Further targeted consultations through virtual meetings and roundtable discussions were held with stakeholders in the agricultural, natural resources and clean technology sectors, as well as with certain provinces, territories, Indigenous groups and advisors specialized in trade and gender issues. Global Affairs Canada accepted additional submissions after the formal closure of the consultation period, to be shared with Canadian trade negotiators.
A further targeted consultation has been initiated by the Services Trade Policy Division of Global Affairs Canada, in which it is seeking additional input from Canadian stakeholders on issues related to cross-border trade in services and changes to UK regulatory regimes and measures.
The Canada-UK TCA applies to cross-border trade in services the same obligations previously imposed by the CETA – namely national treatment and most-favoured nation provisions. These obligations ensure that Canadian service suppliers are on equal footing with UK service suppliers and most-favoured third nations when accessing the UK services market. Furthermore, the Canada-UK TCA applies to cross-border services using a negative list, pursuant to which all services are covered unless explicitly stated otherwise. Excluded sectors include most services related to the aerospace industry, to audio-visual services for the European Union, and to cultural industries for Canada.
With respect to cross-border trade in services, the Services Trade Policy Division of Global Affairs Canada includes the provision of services through the internet, a physical presence, temporary travel, and services to customers from the UK who travel to Canada. As such, the consultation invitation solicits input regarding:
- General barriers facing Canadian companies in providing services in the UK. Examples include regulations that discriminate against foreign service suppliers, requirements for specific types of legal entities such as joint ventures, requirements for a commercial presence, and lack of transparency or restrictions in obtaining licenses.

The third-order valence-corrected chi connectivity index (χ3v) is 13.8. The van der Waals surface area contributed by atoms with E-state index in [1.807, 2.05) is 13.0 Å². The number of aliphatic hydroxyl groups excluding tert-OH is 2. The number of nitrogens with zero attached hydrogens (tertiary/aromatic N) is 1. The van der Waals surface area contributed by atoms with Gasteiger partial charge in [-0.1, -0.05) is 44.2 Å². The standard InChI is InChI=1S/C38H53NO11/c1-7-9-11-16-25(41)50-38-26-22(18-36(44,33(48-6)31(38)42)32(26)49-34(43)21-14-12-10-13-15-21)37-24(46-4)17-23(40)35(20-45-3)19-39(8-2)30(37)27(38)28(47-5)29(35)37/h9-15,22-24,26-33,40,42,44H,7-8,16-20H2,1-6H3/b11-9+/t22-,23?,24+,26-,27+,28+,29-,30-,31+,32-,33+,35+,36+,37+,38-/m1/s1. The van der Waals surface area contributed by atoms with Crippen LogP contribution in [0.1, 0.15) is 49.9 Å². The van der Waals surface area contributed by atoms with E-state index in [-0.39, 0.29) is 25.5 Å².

- Barriers related to labour mobility of highly skilled business persons. Examples include limitations on entry due to labour market testing, limitations on the number of foreign workers, lack of transparency on the requirements for work permits, excessive delays in processing times, and high fees for applications.
- Barriers related to operation of e-commerce with UK customers. Examples include limitations on cross-border movement of data or information, localization requirements for servers or computing facilities, unreliable payment systems, customs/border procedures, logistics and infrastructure, concerns related to personal privacy and the security of online transactions.
Global Affairs Canada is seeking input on these issues using questionnaires but also invites participants to provide commentary more generally. With respect to changes to UK regulations that could impact Canadian suppliers, the consultation process does not provide specific examples, however, contacted stakeholders are invited to provide general feedback on such issues.
With formal trade negotiations due to commence in the coming months, companies will want to have a clear understanding of the barriers they currently, or may potentially, face in providing services to customers in the UK. This understanding will help identify possibilities, points of leverage and grounds for deeper commitment in relation to a future Canada-UK bilateral trade agreement.
Fasken will continue to monitor significant developments with respect to a bilateral free trade agreement with the UK and provide updates where necessary.